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From Wikipedia, the free encyclopedia

WHYY-TV
PBS WHYY logo (2019).png
Wilmington, Delaware/
Philadelphia, Pennsylvania
United States
CityWilmington, Delaware
ChannelsDigital: 13 (VHF)
(shared with WMCN-TV)
Virtual: 12 (PSIP)
BrandingPBS WHYY
SloganWhere you go to know
Programming
Affiliations
Ownership
OwnerWHYY, Inc.
WHYY-FM
History
First air date
September 2, 1957 (63 years ago) (1957-09-02)
Former channel number(s)
  • Analog:
  • 35 (UHF, 1957–1963)
  • 12 (VHF, 1963–2009)
  • Digital:
  • 55 (UHF, 1999–2009)
  • 12 (VHF, 2009–2020)
NET (1957–1970)
Call sign meaning
Wider Horizons for
You and Yours
Technical information
Licensing authority
FCC
Facility ID72338
ERP24 kW (STA)
30 kW (CP)
HAAT188.1 m (617 ft) (STA)
294 m (965 ft) (CP)
Transmitter coordinates40°2′30.9″N 75°14′21.9″W / 40.041917°N 75.239417°W / 40.041917; -75.239417
Links
Public license information
Profile
[http://transition.fcc.gov/fcc-bin/tvq?facid=72338 72338 LMS]
Websitewww.whyy.org
WDPB
Satellite of WHYY-TV
Seaford/Dover, Delaware
United States
CitySeaford, Delaware
ChannelsDigital: 24 (UHF)
Virtual: 64 (PSIP)
Brandingsee WHYY-TV infobox
Slogansee WHYY-TV infobox
Programming
Affiliations
  • 64.1: PBS
  • 64.2: Y2
  • 64.3: PBS Kids[2]
Ownership
OwnerWHYY, Inc.
History
First air date
December 4, 1981 (38 years ago) (1981-12-04)
Former channel number(s)
  • Analog:
  • 64 (UHF, 1981–2009)
  • Digital:
  • 44 (UHF, 2005–2019)
Call sign meaning
Delaware Public
Broadcasting
Technical information
Licensing authority
FCC
Facility ID72335
ERP65.2 kW
HAAT195 m (640 ft)
Transmitter coordinates38°39′16″N 75°36′39″W / 38.65444°N 75.61083°W / 38.65444; -75.61083 (WDPB)
Links
Public license information
Profile
[http://transition.fcc.gov/fcc-bin/tvq?facid=72335 72335 LMS]

WHYY-TV, virtual channel 12 (VHF digital channel 13), is a Public Broadcasting Service (PBS) member television station serving Philadelphia, Pennsylvania, United States that is licensed to Wilmington, Delaware. Owned by WHYY, Inc., it is sister to National Public Radio (NPR) member station WHYY-FM (90.9). The two stations share studios on Independence Mall in Center City, Philadelphia; WHYY-TV maintains a secondary studio in Wilmington and transmitter facilities in Philadelphia's Roxborough section. It is one of four PBS member stations serving the Philadelphia market, alongside Philadelphia-licensed WPPT (channel 35), Allentown-based WLVT-TV (channel 39), and NJTV (channels 23 and 52).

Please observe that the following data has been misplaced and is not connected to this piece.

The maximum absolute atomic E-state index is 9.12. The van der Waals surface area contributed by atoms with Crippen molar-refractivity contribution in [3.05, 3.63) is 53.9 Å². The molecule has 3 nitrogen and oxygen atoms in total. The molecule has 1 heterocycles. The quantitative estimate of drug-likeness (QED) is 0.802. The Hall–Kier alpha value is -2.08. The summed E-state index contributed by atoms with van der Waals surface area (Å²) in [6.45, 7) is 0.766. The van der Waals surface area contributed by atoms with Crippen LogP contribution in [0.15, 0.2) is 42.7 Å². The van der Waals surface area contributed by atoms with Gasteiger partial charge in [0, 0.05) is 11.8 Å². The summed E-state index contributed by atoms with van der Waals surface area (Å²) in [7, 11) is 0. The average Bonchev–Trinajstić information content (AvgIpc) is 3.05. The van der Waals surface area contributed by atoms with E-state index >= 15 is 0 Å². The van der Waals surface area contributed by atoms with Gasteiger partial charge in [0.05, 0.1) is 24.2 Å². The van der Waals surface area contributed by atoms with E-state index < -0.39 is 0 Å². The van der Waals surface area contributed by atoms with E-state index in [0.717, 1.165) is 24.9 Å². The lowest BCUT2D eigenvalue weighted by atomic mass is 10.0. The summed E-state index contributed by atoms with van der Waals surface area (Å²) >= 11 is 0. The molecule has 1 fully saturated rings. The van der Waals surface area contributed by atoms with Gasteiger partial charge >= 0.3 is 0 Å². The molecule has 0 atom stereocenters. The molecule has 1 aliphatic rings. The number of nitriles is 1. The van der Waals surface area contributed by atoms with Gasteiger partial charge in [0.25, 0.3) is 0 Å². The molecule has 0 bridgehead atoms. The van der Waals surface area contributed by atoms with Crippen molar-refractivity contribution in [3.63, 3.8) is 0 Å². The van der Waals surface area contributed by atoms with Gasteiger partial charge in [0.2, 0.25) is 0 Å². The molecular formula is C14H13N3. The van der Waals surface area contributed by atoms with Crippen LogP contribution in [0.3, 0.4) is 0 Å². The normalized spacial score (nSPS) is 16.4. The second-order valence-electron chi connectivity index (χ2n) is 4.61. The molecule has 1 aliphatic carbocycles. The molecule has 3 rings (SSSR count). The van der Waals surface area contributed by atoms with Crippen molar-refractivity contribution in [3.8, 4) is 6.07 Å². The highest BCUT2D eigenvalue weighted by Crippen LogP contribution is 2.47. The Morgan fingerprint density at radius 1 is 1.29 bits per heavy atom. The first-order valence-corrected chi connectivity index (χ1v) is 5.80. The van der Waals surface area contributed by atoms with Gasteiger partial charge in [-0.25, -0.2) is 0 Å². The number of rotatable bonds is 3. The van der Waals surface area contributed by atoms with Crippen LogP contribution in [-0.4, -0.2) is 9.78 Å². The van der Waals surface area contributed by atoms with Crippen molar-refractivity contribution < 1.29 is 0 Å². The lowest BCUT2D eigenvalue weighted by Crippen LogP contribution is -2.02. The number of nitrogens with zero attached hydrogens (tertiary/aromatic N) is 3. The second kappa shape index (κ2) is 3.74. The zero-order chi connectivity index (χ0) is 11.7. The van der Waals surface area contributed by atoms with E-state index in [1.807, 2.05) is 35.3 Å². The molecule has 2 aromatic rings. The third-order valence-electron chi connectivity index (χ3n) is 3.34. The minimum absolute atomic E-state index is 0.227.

WDPB (virtual channel 64, UHF digital channel 24) in Seaford, Delaware, operates as a full-time satellite of WHYY-TV, serving the Delmarva Peninsula region; this station's transmitter is located on Virginia Avenue in Seaford. It is one of two PBS member stations serving the Salisbury, Maryland market, alongside Maryland Public Television transmitter WCPB (channel 28). WDPB is a straight simulcast of WHYY-TV; on-air references to WDPB are limited to Federal Communications Commission (FCC)-mandated hourly station identifications during programming. Aside from the transmitter, WDPB does not maintain any physical presence locally in Seaford.

History

WHYY-TV logo used from 2000 to mid-November 2019.
WHYY-TV logo used from 2000 to mid-November 2019.

The station signed on the air on September 2, 1957, originally broadcasting on UHF channel 35. It was the 23rd non-commercial educational television station in the United States, and the second to operate in Pennsylvania (WQED-TV in Pittsburgh had signed on three years earlier). It was owned by the Metropolitan Philadelphia Educational Radio and Television Corporation. It broadcast from a studio on Chestnut Street in Center City, which had previously been occupied by WCAU-TV (channel 10).

The station found the going difficult at first, in part because television sets were not required to have UHF tuning capability (it wasn't until 1962 that UHF tuning was made mandatory on all TV sets). Additionally, the Federal Communications Commission (FCC) had collapsed most of Delaware, the Lehigh Valley and South Jersey into the Philadelphia market. It soon became apparent that the channel 35 transmitter was not nearly strong enough to serve this large area. UHF stations, then as now, do not cover large areas very well.

Ykids ID, 2011.
Ykids ID, 2011.

Then, in 1958, WVUE, a station on VHF channel 12 in Wilmington which had lost its NBC affiliation and then struggled as an independent station, went off the air. WHYY's owners applied to move to the vacant channel 12, which was the nearest available VHF allocation to Philadelphia. A few years earlier, the FCC had changed its rules to allow a station to have its main studio in a city outside its official city of license. The FCC granted WHYY's request to move the station to channel 12 in 1963, and WHYY began broadcasting on that allocation for the first time on September 12. It operated from WVUE's old tower in Glassboro, New Jersey. The WVUE the call sign now belongs to the Fox affiliated station in New Orleans. However, for all intents and purposes, WHYY has always been a Philadelphia station; to this day it identifies its service area on-air as "Wilmington/Philadelphia". A similar situation exists in New York City; its flagship PBS station, WNET is licensed to Newark, New Jersey. As part of an agreement with Delaware officials and the FCC, WHYY-TV also opened a satellite studio in Wilmington, and began producing a newscast focused on Delaware issues, Delaware Tonight.

Later in 1963, WHYY moved its main studio in Philadelphia to the former facility operated by WFIL-TV (channel 6, now WPVI-TV) on 46th and Market streets. In 1971, WHYY-TV moved its transmitter to the Roxborough tower farm, home to most of Philadelphia's television stations. The new tower provides at least grade B coverage as far west as Lancaster; as far south as Dover, Delaware and as far north as New Brunswick, New Jersey. In 1979, channel 12 moved to its current facilities on Independence Mall, first in the old Living History Center museum and theatre before it was transformed into their current building in 1999 as part of the redevelopment of the Independence Mall area.